Only a quarter (24%) of respondents said their programmes were preventative. And just 5% described them as predictive. This leads to the important conclusion that more forward-thinking systems are proving to be difficult to implement in practise, the report concludes.

At the same time, more than 70% said that they are now responsible for more machinery than they were 5 years ago.

On top of this, 75% reported having to cope with significantly more complex equipment than half a decade ago. Yet despite this, only 60% of companies have a robust plan in place to deal with critical equipment when it breaks down.

One respondent noted that the older machinery gets, the more challenging operating it safely becomes. Another commented that UK manufacturers run their machinery “flat out at all times with little or no built in redundancy”. A third added that, “Management cannot stand to see a machine idle”. This poses major preventative maintenance problems.


Two key concerns are critical machinery and obsolescence. Critical machinery can be a complete “line-stopper”. Yet 90% of those questions had no specific plans to deal with this threat, even though the technology is getting ever more complex.

One emerging model is for in-house teams to concentrate on preventative maintenance, while vendors are called in to deal with breakdowns.

Obsolescence, particularly with protection and other electromagnetic devices, is a growing issue. Complex equipment run for longer periods increases the likelihood of incidents. Even so, only 60% of companies taking part in the survey have sound plans for critical equipment that becomes obsolete; only 17% have insurance policies in place. Just 56% have modernisation plans, leading to the accusation of a “sticking plaster” approach.

Bosch Rexroth, UK’s Managing Director, Alistair Johnstone, notes that industry is very close to the edge. “This report suggests that UK manufacturing is walking a tightrope, with maintenance practice and budgetary constraints posing a critical risk to the long-term health of our manufacturing base,” he says.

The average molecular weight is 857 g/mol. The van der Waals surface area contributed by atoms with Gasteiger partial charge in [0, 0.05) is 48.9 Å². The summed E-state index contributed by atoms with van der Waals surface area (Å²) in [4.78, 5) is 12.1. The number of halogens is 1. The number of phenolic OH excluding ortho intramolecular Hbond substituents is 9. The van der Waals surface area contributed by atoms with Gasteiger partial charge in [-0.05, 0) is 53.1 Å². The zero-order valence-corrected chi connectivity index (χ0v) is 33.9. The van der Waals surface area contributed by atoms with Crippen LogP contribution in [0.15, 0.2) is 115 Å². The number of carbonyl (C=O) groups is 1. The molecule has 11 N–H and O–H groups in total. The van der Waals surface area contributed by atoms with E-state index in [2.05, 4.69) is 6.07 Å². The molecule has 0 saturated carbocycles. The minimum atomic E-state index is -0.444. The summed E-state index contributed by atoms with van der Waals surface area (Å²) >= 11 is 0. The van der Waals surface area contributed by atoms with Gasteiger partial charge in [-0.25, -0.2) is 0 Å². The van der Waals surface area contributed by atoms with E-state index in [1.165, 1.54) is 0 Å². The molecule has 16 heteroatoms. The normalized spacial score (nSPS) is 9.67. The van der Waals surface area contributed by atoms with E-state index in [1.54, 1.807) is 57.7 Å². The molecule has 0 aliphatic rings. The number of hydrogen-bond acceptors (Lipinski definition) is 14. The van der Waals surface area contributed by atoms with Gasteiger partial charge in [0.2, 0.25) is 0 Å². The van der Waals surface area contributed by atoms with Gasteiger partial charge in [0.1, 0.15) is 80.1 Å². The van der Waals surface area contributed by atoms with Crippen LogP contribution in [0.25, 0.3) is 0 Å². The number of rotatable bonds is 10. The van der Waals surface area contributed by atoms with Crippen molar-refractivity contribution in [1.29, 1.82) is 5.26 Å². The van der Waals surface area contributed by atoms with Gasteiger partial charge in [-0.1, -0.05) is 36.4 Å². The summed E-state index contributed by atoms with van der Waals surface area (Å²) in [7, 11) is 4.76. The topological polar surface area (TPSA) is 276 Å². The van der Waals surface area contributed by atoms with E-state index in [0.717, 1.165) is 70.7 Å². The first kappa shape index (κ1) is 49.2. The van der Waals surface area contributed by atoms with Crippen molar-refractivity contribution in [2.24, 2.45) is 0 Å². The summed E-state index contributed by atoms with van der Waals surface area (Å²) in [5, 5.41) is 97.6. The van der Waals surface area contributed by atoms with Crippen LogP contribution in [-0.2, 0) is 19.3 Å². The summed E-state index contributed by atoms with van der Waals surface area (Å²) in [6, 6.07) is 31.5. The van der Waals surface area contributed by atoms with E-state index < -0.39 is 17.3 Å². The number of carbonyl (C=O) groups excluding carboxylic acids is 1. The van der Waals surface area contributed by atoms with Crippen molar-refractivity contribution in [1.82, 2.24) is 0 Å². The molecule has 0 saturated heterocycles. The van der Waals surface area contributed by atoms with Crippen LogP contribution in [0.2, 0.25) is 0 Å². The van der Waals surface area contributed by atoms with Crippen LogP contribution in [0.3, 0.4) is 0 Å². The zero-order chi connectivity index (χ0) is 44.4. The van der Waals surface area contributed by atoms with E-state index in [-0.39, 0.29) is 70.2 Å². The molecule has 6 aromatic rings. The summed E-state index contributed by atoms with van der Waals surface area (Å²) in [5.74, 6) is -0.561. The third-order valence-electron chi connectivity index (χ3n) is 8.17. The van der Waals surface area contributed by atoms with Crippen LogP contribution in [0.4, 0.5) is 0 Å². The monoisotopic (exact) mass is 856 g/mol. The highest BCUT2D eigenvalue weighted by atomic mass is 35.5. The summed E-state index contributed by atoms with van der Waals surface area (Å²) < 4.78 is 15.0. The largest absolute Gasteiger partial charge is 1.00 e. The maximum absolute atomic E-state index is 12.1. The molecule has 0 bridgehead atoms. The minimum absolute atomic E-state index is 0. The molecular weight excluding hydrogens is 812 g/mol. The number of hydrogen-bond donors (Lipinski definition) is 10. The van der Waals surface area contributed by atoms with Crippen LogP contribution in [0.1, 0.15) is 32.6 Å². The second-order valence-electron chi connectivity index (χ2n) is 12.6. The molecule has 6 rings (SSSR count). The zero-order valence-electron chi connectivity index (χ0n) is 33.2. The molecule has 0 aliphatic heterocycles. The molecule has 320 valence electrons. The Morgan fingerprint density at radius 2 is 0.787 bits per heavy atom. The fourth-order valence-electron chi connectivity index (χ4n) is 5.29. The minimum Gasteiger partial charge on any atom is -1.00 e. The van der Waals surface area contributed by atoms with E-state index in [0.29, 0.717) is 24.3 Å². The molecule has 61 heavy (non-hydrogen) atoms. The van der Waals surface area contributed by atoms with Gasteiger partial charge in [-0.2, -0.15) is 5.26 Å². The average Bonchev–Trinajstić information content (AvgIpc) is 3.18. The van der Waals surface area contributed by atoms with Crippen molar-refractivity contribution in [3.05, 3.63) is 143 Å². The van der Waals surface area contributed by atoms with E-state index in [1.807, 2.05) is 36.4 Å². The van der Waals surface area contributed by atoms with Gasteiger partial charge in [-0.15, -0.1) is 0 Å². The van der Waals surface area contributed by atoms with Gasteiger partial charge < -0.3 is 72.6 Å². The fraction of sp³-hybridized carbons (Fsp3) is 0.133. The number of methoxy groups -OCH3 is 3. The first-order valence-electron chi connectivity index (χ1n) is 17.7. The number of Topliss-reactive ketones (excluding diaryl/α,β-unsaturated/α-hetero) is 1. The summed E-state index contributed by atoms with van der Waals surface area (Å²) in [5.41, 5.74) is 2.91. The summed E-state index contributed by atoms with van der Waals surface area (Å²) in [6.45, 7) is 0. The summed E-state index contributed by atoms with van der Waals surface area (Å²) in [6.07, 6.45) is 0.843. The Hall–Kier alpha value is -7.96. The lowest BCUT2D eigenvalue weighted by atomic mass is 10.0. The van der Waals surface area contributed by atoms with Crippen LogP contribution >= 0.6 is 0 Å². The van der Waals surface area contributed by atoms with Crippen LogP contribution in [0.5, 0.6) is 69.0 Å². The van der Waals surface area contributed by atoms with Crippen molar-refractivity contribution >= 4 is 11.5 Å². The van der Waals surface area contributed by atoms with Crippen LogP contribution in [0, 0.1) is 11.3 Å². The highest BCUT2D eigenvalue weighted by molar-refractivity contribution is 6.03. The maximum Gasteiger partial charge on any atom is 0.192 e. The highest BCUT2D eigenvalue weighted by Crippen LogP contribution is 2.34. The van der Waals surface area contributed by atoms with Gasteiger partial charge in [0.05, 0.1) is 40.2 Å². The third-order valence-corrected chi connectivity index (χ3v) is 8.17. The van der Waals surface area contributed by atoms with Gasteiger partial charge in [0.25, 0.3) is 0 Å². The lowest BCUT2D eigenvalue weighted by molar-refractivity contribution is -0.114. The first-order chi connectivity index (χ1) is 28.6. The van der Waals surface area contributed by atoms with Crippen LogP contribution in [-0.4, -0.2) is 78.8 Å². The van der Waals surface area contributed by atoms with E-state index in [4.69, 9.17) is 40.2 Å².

Ken Young, Technology Director of the Manufacturing Technology Centre, feels that the results come as no surprise and that a long-term strategic vision based on preventative maintenance is now essential.

He adds, “I want British manufacturing to treat its processes the way Sir David Brailsford treats British cycling, with its focus on marginal gains. Manufacturing is now just as competitive as sport and we can learn a lot from it.”

Sir David Brailsford’s successful revolution of British competitive cycling is based on the concept of what he calls the “aggregation of marginal gains.” He explains this as being “the 1% margin for improvement in everything you do”. The overall idea is that if you improve every area of an activity by just 1%, the many small gains can add up to remarkable improvements.

In terms of cycling, Brailsford and his team began by optimising obvious factors, such as rider nutrition, weekly training programmes, bike seat ergonomics and the weight of the tyres.

However, they pushed their search further to identify 1% improvements in tiny areas overlooked by others. This included finding out which pillows offer the best rest, the most effective type of massage gel and teaching riders how best to wash their hands to avoid infection.

Brailsford thought this would enable the Team Sky to win the Tour de France within five years; in practice they won it in three years from 2012 onwards.

The first lesson from the cycle team experience is that big transitions are seldom the result of single momentous changes but more often due to many small daily changes. The second is that marginal gains produce exponential results; little happens at first but improvement is accelerated as the increments kick in.

At the outset, some of the improvements may not even be noticeable.

As American entrepreneur and author, Jim Rohn, noted, “Success is a few simple disciplines, practiced every day; while failure is simply a few errors in judgment, repeated every day.”

The theory applies to all generations too. In an experience where children were taught to think about weaknesses as opportunities to learn rather than embarrassments, they became more inquisitive, resilient and performed better.